Next, when it is desired to change only the angle α without changing the position of the path-controlled part 21, the switch 35 is thrown onto the side Pe, and the change-over switch 33 is thrown onto, for example, the side +α. Then, Δx=Δy=Δzl=Δβl=0 and Δαl=const. are substituted into Equation (1). Thus, ΔΘl, Δφl and Δψl are evaluated. These values are sent to the control means 46 through the line 49.
Upon receiving these outputs and further the outputs of the encoders 22, 23, 24 and 25, the control means 46 supplies the drive means 3, 8, 13 and 17 with signals corresponding to their differences, so as to actuate these means.
When the angle α has become a desired magnitude, the change-over switch 33 is returned to its neutral position.
Operations for changing the magnitudes of -α, +β and -β without changing the position of the path-controlled part 21 can be readily inferred from the above description, and will not be explained. It is also possible to simultaneously change the magnitudes of the angles α and β by simultaneously manipulating the switches 33 and 34.
When the position of the path-controlled part 21 and the magnitude of the angles α and β have been brought into the desired states, the push button 36 provided on the console 27 is depressed. Then, information on Θ, φ, ψ, α and β which the arithmetic means 45 is delivery at that time are written into the main storage means 37. When the writing has ended, the push button 36 is released, whereupon similar operations are carried out for new teach points.
FIG. 4 shows the flow of the steps of the path control method of the present invention. It will be hereunder referred to, along with FIGS. 5 and 6, illustrative of teach points, etc.
When the automatic operation mode is to be established, the change-over switch 29 is thrown onto the side Au. Then, the apparatus is initialized as indicated by a block 4a in FIG. 4.
[First Operating Step]
Next, the general control means 39 feeds the outputs at T0 (Θ0, φ0, ψ0, α0, β0) of the respective encoders 22, 23, 24, 25 and 26 into the arithmetic means 45 through a line 52 as indicated at 4b.
The position of the path-controlled part 21 at this time is supposed T0.
As indicated at 4c, the arithmetic means performs a coordinate transformation by substituting (Θ0, φ0, ψ0, α0, β0) into Equation (2), to obtain the values x0, y0, and z0 of the general coordinate system corresponding thereto: ##EQU2## where A is a term composed of (a11 -a55) in Equation (1).
As indicated at 4d, the general control means 39 writes (x0, y0, z0) into the temporary storage means 44.
Subsequently, as indicated at 4e, the general control means 39 reads out teach point information (Θ1, φ1, ψ1, α1, β1) on a first teach point T1, expressed by the construction of the moving object, from the main storage means 37 and inputs them to the arithmetic means 45.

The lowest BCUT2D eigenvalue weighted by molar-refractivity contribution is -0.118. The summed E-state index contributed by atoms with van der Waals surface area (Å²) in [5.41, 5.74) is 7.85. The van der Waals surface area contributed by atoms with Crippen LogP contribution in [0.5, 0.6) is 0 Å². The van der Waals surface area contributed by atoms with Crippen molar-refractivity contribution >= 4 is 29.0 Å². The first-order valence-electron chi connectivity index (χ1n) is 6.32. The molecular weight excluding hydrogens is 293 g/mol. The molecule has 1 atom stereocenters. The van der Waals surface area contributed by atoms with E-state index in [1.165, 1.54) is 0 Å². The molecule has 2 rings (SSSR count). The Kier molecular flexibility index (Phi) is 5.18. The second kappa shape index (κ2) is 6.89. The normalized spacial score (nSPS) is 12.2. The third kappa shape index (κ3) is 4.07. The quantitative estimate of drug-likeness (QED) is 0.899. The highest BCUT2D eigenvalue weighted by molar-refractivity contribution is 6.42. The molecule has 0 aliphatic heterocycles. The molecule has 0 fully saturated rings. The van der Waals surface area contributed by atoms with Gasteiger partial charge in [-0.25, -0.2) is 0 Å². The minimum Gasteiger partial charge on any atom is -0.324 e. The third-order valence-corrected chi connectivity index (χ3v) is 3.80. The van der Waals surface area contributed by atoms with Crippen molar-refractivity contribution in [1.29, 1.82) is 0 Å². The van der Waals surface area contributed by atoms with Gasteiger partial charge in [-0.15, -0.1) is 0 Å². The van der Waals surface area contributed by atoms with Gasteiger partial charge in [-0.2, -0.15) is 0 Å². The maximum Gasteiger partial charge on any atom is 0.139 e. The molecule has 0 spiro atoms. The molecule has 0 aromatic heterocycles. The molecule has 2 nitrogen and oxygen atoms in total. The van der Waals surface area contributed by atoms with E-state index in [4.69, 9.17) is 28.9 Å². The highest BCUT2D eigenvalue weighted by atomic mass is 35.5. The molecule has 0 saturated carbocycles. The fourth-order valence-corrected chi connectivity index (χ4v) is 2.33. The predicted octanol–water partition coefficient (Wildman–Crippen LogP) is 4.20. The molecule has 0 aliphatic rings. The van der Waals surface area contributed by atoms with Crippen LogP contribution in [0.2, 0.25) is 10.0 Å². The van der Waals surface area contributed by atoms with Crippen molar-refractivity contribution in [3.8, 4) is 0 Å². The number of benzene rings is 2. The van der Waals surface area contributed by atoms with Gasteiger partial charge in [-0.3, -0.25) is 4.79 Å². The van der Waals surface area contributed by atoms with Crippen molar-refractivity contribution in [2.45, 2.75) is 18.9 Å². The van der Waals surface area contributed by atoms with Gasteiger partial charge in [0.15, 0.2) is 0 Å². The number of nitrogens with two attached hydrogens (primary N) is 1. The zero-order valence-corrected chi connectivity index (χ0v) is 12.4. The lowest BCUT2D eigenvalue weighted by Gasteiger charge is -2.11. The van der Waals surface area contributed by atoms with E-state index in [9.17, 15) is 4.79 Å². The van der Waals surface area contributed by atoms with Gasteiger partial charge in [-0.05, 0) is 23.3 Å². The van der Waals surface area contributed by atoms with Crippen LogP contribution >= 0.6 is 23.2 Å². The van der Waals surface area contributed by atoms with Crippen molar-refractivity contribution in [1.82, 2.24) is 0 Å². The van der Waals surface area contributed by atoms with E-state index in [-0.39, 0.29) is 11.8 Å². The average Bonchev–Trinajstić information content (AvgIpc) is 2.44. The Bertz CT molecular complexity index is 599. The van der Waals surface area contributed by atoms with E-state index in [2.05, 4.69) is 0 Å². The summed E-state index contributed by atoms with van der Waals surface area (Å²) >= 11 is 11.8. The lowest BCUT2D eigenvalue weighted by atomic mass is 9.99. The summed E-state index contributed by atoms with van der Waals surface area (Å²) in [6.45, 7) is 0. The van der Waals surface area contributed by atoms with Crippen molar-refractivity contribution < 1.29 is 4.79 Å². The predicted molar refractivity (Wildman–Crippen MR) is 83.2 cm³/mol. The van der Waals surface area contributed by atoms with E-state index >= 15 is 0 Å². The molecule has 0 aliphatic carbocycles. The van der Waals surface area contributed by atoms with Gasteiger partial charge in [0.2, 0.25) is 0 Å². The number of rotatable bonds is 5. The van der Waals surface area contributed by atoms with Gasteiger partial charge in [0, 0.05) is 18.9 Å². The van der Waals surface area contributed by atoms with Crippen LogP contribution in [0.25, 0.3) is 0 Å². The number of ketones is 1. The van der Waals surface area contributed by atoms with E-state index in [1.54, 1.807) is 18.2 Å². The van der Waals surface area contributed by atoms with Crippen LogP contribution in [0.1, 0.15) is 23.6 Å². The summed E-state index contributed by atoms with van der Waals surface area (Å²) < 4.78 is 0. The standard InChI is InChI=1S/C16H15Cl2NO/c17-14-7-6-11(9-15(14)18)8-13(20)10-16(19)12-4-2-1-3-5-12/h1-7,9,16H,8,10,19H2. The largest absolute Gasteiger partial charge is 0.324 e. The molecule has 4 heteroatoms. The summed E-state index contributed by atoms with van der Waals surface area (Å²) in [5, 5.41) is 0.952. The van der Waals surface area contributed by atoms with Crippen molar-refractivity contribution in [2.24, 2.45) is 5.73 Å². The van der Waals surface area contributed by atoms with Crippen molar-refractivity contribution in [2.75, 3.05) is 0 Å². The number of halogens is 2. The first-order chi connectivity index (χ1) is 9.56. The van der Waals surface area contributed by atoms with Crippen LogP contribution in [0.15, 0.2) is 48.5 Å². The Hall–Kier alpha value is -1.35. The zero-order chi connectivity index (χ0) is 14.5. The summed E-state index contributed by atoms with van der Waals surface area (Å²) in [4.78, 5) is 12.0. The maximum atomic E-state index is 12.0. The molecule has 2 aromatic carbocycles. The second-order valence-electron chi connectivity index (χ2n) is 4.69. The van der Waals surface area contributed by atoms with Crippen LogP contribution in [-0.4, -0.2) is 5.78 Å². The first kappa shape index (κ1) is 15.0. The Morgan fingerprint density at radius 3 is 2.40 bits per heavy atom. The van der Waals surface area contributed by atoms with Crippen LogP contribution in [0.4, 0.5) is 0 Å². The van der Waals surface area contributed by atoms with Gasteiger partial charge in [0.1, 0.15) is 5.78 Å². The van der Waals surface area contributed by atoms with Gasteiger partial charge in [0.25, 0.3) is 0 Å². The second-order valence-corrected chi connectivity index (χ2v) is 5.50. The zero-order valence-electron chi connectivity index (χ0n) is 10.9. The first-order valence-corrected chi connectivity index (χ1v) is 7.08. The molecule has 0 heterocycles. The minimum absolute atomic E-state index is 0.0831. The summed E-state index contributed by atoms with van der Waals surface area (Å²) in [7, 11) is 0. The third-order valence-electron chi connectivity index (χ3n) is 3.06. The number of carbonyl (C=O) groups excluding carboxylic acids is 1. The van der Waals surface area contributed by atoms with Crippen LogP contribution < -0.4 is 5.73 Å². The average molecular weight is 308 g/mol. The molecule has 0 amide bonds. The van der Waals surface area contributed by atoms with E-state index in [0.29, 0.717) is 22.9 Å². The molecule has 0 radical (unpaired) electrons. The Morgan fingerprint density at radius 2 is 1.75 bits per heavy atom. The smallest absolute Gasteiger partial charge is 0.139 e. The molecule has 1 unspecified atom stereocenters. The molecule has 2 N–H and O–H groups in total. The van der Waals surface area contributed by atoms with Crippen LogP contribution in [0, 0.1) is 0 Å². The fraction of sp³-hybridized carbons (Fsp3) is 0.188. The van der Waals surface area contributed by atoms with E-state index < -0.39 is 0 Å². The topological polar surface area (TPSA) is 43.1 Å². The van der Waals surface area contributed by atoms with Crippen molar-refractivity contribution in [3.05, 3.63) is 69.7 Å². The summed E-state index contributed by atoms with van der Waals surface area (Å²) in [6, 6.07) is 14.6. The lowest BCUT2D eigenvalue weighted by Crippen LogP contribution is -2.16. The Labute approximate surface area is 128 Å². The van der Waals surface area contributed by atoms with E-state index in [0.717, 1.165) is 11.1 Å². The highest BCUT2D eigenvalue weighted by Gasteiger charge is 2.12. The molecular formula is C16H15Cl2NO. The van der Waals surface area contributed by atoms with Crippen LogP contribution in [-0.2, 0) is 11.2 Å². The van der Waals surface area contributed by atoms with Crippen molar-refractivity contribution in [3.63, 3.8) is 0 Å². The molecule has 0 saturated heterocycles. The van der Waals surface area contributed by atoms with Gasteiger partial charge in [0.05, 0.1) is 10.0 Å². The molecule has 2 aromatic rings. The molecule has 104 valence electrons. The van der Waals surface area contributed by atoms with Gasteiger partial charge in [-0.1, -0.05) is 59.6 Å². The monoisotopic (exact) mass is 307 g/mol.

As indicated at 4f, the arithmetic means 45 substitutes (Θ1, φ1, ψ1, α1, β1) into Equation (2), to obtain the values (x1, Y1, z1) of the general coordinate system.
As indicated at 4g, the general control means 39 reads out x0, y0 and z0 from the temporary storage means 44 and inputs them to the arithmetic means 45.
As indicated at 4h, the arithmetic means 45 calculates the distance L between the points T0 and T1 in accordance with Equation (3): ##EQU3## Further, as indicated at 4i, the arithmetic means 45 evaluates according to Equation (4) the number N of timing pulses which will be needed for moving the path-controlled part 21 from T0 to T1 : ##EQU4## where L denotes the distance between the adjacent main path points, and B denotes the number of orders per axis to be obtained between the adjacent main path points. As shown in FIG. 6, each main path point is represented by a point "P0 ". Interpolated points between starting point T0 and the first main path point P10, between successive main path points, and between main path point Pm0 and end point T1 are defined by orders and represented by the points labeled "C".
Further, as indicated at 4j, the arithmetic means 45 evaluates the X-, Y- and Z-directional component distances Δxa, Δya and Δza between the adjacent main path points P1, P2 . . . and Pn, between the starting point T0 and P1 and between Pn and the end point T1 in accordance with (5)-(7): ##EQU5## As indicated at 4k, the arithmetic means 45 evaluates main path point commands Xmn, Ymn and Zmn which are the values of the main path points P1, P2 . . . and Pn on the general coordinate system, by substituting Δxa, Δya and Δza into Equations (8), (9) and (10): ##EQU6## These operations are executed in synchronism with the timing pulses from the general control means 39.
[Second Operating Step]
As indicated at 4l, the arithmetic means 45 evaluates angles Δαa and Δβa to change between the adjacent main path points P1, P2 . . . Pn, between the starting point T0 and P1 and between Pn and the end point T1 by substituting α0, β0, α1, β1 and N into Equations (11) and (12): ##EQU7##
Next, as indicated at 4m, the arithmetic means 45 evaluates αmn and βmn on the angles α and β of the respective main path points P10, P20 . . . and Pm0, expressed by the reference coordinate system of the moving object, by substituting Δαa and Δβa into Equations (13) and (14): ##EQU8##